Scoliosis Is Common and Treatable In Children

Jake Galoant is able to play soccer, be active, despite a mild curvature in his spine.

Scoliosis, or a curvature of the spine, affects almost 7 million people in the U.S. It's most common in children, especially girls, going through growth cycles.  

High school soccer player Jack Galoant knew almost nothing about scoliosis until he was diagnosed with it.

And his doctor, Dr. Nicholas Fletcher, Assistant Professor of Orthopedic Surgery at The Emory School of Medicine,  says there is lots of misinformation about what causes the spine to become curved.  Fletcher says, "Some of the biggest myths are that scoliosis is caused by heavy backpacks, that scoliosis is related to bad posture. None of which has been shown."

Dr. Fletcher says scoliosis can run in family, especially on the female side of the family tree.  Some infants are born with a curved spine.  But, Fletcher says, "By and large, for the majority children and teens with scoliosis, we don't have a good reason as to why they develop it."

Both Jake and his little sister Olivia have scoliosis, though her spinal curve is more severe. Dr. Fletcher says while both boys and girls are equally likely to have mild scoliosis, young women are about 5 times more likely to need a brace and 10 times more likely to require surgery, though that's still very rare.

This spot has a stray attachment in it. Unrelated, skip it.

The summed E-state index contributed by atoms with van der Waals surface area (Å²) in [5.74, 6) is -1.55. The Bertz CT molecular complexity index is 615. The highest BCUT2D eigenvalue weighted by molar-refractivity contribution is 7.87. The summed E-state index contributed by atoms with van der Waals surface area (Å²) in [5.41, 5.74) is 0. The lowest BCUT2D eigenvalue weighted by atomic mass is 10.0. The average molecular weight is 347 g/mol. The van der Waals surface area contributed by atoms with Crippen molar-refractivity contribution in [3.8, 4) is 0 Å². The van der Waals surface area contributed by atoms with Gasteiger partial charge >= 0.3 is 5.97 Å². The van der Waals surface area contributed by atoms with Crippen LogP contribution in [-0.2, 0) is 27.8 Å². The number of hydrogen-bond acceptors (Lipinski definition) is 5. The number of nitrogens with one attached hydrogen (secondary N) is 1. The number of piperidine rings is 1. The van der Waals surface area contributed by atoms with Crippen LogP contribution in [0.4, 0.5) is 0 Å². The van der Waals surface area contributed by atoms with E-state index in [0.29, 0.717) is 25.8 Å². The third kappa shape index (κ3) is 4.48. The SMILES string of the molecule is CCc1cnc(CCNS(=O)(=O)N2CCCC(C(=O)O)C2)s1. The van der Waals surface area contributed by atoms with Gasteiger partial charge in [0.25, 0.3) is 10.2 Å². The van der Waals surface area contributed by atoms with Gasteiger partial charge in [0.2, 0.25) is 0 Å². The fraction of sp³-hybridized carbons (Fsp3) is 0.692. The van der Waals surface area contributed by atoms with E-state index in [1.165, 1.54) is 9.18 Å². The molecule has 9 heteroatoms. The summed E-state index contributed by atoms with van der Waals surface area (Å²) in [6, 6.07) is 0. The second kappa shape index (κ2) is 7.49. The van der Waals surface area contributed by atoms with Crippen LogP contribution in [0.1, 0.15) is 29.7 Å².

Olivia's brace is designed to keep the curve from increasing as she grows. Jake relies on physical therapy- based exercises.  Jake says, "I just have to be more mindful when I bend down to pick up stuff. I can't bend my back, I just have to figure out ways to do things without bending my back."

As we age, Dr. Fletcher says we can develop degenerative scoliosis, which is linked to weakness and arthritis in the spine, and changes and balance and posture. 

Jake says his scoliosis is so mild, it hasn't slowed him down on the soccer pitch.  And Dr. Fletcher says there's no evidence physical exercise is harmful for children with spinal curvatures.  He says,  "If anything, I think that increasingly core strength and cardiovascular fitness can do nothing but help with scoliosis. So, we actually like kids to be active."